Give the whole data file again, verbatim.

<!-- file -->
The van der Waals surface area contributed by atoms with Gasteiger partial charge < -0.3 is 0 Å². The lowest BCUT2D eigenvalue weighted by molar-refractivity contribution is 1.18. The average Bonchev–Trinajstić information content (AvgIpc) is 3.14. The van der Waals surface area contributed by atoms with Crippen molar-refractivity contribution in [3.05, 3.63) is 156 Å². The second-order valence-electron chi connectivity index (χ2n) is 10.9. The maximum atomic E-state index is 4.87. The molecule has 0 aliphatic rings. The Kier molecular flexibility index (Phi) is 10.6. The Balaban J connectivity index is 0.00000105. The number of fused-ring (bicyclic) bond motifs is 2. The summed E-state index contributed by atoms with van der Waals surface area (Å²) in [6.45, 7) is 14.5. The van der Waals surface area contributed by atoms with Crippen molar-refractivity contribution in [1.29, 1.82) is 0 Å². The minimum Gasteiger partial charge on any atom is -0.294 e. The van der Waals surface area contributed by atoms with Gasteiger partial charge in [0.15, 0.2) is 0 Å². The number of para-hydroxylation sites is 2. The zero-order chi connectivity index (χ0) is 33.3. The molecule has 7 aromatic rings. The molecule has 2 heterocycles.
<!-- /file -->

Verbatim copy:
The van der Waals surface area contributed by atoms with Gasteiger partial charge < -0.3 is 0 Å². The lowest BCUT2D eigenvalue weighted by molar-refractivity contribution is 1.18. The average Bonchev–Trinajstić information content (AvgIpc) is 3.14. The van der Waals surface area contributed by atoms with Crippen molar-refractivity contribution in [3.05, 3.63) is 156 Å². The second-order valence-electron chi connectivity index (χ2n) is 10.9. The maximum atomic E-state index is 4.87. The molecule has 0 aliphatic rings. The Kier molecular flexibility index (Phi) is 10.6. The Balaban J connectivity index is 0.00000105. The number of fused-ring (bicyclic) bond motifs is 2. The summed E-state index contributed by atoms with van der Waals surface area (Å²) in [6.45, 7) is 14.5. The van der Waals surface area contributed by atoms with Crippen molar-refractivity contribution in [1.29, 1.82) is 0 Å². The minimum Gasteiger partial charge on any atom is -0.294 e. The van der Waals surface area contributed by atoms with Gasteiger partial charge in [0.15, 0.2) is 0 Å². The number of para-hydroxylation sites is 2. The zero-order chi connectivity index (χ0) is 33.3. The molecule has 7 aromatic rings. The molecule has 2 heterocycles.